Washington

Comcast/NBCU Deal: Diversity Divide

New pledges get plaudits, but critics seek merger block 6/14/2010 09:07:00 AM Eastern

Groups to FCC: Deny Tribune

Look for nonprofit public-interest law firm Media Access Project to file a petition at the FCC to deny Tribune’s request for renewals of seven waivers in six markets as part of its bankruptcy reorganization plan, according to Andrew Schwartzman, MAP’s senior VP and policy director.

Schwartzman says MAP will be filing a petition on June 14 to deny the waivers of the FCC’s newspaper/ broadcast cross-ownership rule that Tribune will need to transfer its station licenses to the new Tribune Co. as part of its bankruptcy plan. The new company will be controlled by Tribune’s creditors, which need the FCC’s OK to hold the station licenses.

MAP will be filing on behalf of Free Press, Consumer Federation of America and others, Schwartzman says. He argues that the Tribune stations that would require waivers should, instead, be sold to comply with FCC rules.
John Eggerton

COMCAST AND NBC Universal tried last week to ford
the stream on what some are calling a diversity divide
related to their vaunted deal. While some critics applauded
their proposed advances in promoting the diversity
issue, others found the new promises not quite good enough.
The companies’ new and expanded
pledges came in advance of a House Judiciary
Committee field hearing in Los
Angeles that focused on diversity.

“It’s a step in the right direction,” says
Samuel Kang, managing attorney for advocacy
group The Greenlining Institute,
who testified at the hearing in opposition
to the deal. But he said Comcast would
need to do much more “to approach
adequate representation of the diverse
demographics in the country.”

And Rep. Maxine Waters (D-Calif.), a
prominent figure in the hearing who has
been pushing the FCC to keep diversity
front and center in its review, had more
to say about the motivation of the announcement
than its substance, while adding she still needed
to review the proposals. According to an aide, Waters doubted
that the new pledges would have been made save for the big
stick of a hearing.

Said Comcast spokeswoman Sena Fitzmaurice, “We’ve
been working with diversity groups, members of Congress
and other interested parties since the deal announcement on
additional commitments.”

Comcast initially proposed adding six
independent diversity-related channels
over a three-year period. Last week, the
company promised that three of those
channels would have a substantial minority
ownership interest, though Comcast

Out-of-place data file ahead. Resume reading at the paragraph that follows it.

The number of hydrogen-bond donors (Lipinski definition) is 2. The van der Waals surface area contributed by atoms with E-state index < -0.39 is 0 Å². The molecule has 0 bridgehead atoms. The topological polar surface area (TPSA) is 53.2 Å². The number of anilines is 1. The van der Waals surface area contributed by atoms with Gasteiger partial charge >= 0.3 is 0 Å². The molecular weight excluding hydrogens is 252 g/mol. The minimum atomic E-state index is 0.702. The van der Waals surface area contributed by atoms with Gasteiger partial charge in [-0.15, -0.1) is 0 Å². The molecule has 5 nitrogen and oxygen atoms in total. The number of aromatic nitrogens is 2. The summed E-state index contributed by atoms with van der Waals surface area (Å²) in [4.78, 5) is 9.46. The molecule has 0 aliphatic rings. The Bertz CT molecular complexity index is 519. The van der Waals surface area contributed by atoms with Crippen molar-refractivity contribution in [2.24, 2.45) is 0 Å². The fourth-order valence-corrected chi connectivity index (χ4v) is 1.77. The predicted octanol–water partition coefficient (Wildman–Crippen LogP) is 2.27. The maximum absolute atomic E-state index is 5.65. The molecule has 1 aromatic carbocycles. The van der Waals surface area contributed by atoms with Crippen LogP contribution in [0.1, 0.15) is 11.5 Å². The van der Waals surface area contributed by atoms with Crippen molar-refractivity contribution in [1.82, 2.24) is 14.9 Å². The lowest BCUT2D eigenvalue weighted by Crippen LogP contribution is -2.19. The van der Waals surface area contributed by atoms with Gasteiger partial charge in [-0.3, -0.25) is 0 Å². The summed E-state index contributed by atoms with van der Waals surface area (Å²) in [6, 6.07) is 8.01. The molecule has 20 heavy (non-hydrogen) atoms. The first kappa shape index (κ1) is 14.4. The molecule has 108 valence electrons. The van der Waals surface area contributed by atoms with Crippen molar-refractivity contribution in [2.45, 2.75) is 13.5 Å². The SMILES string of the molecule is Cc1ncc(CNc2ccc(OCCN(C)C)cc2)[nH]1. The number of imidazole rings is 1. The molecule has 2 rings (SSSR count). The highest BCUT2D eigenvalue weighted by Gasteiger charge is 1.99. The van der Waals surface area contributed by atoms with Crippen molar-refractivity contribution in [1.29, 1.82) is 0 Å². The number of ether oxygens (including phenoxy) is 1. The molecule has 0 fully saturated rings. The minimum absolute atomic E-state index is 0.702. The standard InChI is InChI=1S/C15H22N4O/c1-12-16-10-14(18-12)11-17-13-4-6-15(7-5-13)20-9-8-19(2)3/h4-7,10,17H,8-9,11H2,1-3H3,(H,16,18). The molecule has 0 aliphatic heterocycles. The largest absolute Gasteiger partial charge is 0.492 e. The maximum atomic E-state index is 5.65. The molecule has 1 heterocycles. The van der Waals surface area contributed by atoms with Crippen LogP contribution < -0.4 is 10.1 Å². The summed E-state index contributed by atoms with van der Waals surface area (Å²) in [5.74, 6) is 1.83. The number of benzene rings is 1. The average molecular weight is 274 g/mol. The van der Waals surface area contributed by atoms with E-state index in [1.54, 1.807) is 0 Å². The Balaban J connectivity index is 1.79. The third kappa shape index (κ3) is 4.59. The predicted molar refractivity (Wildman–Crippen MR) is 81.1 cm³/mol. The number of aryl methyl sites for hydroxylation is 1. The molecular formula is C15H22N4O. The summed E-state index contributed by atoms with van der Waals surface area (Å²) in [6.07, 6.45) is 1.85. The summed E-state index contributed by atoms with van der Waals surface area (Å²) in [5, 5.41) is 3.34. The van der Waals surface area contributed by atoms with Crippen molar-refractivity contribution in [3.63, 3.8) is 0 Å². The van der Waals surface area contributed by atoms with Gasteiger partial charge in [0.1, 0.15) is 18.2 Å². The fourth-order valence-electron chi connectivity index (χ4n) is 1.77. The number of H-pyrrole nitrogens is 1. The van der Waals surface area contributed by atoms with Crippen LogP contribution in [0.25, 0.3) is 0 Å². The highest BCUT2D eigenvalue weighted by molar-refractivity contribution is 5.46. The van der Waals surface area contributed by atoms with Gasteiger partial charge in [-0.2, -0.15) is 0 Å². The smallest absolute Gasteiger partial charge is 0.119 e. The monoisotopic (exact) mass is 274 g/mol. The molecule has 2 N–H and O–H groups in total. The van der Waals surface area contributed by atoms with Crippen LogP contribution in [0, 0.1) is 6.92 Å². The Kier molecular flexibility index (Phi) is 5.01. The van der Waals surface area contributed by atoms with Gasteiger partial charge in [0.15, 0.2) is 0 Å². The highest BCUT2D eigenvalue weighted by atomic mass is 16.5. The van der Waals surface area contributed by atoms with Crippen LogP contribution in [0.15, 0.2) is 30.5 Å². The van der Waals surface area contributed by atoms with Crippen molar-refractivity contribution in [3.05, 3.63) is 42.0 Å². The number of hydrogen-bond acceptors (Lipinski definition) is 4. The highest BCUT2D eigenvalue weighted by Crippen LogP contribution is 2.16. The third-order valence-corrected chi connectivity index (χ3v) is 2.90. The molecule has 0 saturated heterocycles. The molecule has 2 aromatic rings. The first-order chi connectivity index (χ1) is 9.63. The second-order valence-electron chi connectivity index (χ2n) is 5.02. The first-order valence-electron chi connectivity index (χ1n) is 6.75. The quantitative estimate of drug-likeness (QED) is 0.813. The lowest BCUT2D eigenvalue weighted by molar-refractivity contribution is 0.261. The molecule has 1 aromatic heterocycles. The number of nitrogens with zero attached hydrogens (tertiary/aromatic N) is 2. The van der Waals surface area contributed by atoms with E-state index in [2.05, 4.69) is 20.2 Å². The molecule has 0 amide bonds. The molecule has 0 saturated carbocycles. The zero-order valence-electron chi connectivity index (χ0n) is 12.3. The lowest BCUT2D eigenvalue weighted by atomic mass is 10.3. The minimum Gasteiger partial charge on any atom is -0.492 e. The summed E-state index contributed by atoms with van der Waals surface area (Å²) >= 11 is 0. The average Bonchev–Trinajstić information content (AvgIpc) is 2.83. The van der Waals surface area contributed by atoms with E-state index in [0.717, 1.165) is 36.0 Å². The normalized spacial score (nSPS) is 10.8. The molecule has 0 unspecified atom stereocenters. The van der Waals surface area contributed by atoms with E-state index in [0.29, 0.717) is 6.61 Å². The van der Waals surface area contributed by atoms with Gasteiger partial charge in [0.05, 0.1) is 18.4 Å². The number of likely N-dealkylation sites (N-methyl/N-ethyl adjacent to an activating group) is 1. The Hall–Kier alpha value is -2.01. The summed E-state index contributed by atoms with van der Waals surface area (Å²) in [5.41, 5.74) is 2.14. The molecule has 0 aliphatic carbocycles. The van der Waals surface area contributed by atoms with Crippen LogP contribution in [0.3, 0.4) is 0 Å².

did not define “substantial.”

Some of the deal’s critics gave Comcast
and NBCU credit for advancing the
ball, but said the effort still fell short.
“More is always welcome,” said Free
Press Policy Counsel Corie Wright. “But
it still doesn’t alleviate the concerns we
would have about the merger, and
there are still some key issues where
Comcast and NBCU could be making
commitments to serve communities of color better.”

According to sources, Free Press plans to join with Media
Access Project, Consumers Union and the Consumer Federation
of America to file a petition to deny the deal. Such petitions
are due by June 21.

“I think [the diversity efforts] are inadequate
and we have a long way to go,”
Kang said, slamming the companies’ business
strategies as “gut, cut and strut.”

All those in favor
Associations representing black mayors
and black and Hispanic state legislators,
however, have weighed in during the
past couple of weeks in favor of the deal,
and there were witnesses stepping up to
vouch for the companies’ past efforts at
the hearing.

Asked how he explained this apparent
diversity divide, Kang chalked up such
deal supporters to Comcast’s lobbying
muscle. “Unfortunately, there are a lot of
policymakers who are influenced by the wide reach of Comcast
lobbying,” he said. “I don’t think there is a disconnect between
elected representatives and the needs of the public, but when
the needs of the public can’t get into the front door as often as
Comcast can, that’s why there are conflicting views on this.”

E-mail comments to jeggerton@nbmedia.com
and follow him on Twitter: @eggerton

Groups to FCC: Deny Tribune

Look for nonprofit public-interest law firm Media Access Project to file a petition at the FCC to deny Tribune’s request for renewals of seven waivers in six markets as part of its bankruptcy reorganization plan, according to Andrew Schwartzman, MAP’s senior VP and policy director.

Schwartzman says MAP will be filing a petition on June 14 to deny the waivers of the FCC’s newspaper/ broadcast cross-ownership rule that Tribune will need to transfer its station licenses to the new Tribune Co. as part of its bankruptcy plan. The new company will be controlled by Tribune’s creditors, which need the FCC’s OK to hold the station licenses.

MAP will be filing on behalf of Free Press, Consumer Federation of America and others, Schwartzman says. He argues that the Tribune stations that would require waivers should, instead, be sold to comply with FCC rules.
John Eggerton

 

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